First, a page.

The year before Charles died, we put our house on the market (it was a great time financially) and bought a 40 foot motor home (is there ever a good time financially?) We were both working and, to this day, I don't know what brought that on. We knew nothing about that kind of travel and less about problem- solving during that kind of travel. But if ignorance is bliss, we were blissed up.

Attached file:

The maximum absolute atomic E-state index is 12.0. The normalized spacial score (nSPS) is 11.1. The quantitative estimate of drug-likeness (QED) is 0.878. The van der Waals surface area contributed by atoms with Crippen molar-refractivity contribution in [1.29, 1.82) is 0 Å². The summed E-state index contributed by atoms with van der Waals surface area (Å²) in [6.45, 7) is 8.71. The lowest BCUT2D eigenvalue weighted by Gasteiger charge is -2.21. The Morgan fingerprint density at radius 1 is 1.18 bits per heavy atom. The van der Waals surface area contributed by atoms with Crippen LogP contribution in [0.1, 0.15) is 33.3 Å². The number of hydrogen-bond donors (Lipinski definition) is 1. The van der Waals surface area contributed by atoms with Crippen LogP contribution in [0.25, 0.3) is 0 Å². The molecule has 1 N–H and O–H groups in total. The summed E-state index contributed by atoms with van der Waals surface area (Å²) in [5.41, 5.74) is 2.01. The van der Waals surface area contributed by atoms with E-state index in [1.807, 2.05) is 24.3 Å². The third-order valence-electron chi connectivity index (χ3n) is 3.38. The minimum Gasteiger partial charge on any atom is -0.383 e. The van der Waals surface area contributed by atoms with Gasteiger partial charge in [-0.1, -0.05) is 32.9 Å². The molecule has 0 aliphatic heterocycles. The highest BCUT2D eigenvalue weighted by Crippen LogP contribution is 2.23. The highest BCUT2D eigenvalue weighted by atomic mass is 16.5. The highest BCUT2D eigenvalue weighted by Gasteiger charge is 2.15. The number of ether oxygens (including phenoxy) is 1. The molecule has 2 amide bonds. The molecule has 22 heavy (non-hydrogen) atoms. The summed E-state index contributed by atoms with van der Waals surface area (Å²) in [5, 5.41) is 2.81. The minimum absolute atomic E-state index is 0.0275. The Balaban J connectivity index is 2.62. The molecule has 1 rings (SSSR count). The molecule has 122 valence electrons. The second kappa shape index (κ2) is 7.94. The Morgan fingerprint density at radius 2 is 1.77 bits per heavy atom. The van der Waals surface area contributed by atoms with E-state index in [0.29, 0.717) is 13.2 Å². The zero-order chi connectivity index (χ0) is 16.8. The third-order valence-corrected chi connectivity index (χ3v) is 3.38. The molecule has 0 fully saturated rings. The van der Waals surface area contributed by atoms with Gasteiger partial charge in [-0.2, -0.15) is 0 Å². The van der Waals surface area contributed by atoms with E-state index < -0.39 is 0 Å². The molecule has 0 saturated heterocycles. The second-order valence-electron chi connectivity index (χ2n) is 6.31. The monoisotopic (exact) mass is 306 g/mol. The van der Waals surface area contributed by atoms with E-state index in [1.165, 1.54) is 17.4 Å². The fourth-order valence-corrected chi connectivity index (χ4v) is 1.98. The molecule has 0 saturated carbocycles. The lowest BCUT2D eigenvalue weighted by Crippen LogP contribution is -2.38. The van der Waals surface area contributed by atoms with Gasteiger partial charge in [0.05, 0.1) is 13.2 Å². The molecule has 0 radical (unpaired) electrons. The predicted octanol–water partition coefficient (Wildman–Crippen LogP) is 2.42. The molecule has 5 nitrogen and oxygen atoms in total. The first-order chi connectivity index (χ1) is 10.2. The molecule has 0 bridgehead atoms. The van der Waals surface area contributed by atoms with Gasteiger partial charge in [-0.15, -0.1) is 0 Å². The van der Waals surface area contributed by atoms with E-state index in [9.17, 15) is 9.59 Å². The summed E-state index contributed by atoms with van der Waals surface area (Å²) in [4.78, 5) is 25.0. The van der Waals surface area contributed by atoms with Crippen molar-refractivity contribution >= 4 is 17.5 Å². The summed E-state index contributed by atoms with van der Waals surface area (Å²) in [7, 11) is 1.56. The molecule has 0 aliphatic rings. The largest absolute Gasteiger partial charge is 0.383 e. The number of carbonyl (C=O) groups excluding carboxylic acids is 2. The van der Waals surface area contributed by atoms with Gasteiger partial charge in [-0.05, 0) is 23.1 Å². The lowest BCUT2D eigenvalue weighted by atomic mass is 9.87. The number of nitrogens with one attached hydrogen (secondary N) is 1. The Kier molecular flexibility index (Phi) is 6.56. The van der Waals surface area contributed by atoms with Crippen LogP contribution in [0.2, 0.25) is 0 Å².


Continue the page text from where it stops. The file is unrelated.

We did know we could hook up all the technology needed to work from the road, and since that worked, everything else just somehow seemed like a good idea. We shopped for the right vehicle, wanting enough miles to get the price right but not so many that we couldn't sell well at the end of our travel year. Our sales guy assured us this was a lifestyle and we would do this forever, and we assured him it was for 2006 only and he would have another sale to handle at the end of that year (we had a blast, we were right, and he did good!) And we did have a bit of a goal. Along with prior travels, we wanted to take our bus to all the states left so we could know we'd seen all 50 (mission accomplished). But first our guy had to give us some basic driving lessons in the big parking lot across the street from the dealership. Charles drove the thing like a pickup truck. I took out a couple of tree limbs. But they were low so, once on the road, we agreed that I could handle some straight interstate time. My husband promised me I would never get put in the position of having to drive through any town. That lie is a story for another day. When the time came for my inaugural interstate gig, we had stopped very near the exit so, at first, my confidence was high. I slid behind the wheel, pulled and punched all the right buttons, and headed down the entrance ramp. All of a sudden, and in real time, I realized I was dealing with whizzing cars, west coast side mirrors, and no rear window which I quickly grew to realize I really, really missed. And then I had to merge. In a panicked voice, I said to Charles, "Oh no, no, no! I can't see. How can I tell when it's clear?!!!" Charles replied with his usual calm, unimpressed with my sense of urgency, and in the way he had where nothing ever sounded like a cuss word. "Oh hayel, Becky, you're bigger than everything else on the road. Just pull on out there. They'll get out of the way. " Turned out he was right, and I learned something that day. Sometimes, it's okay to just let certain lanes take care of themselves. Then all you really have to do is drive the bus.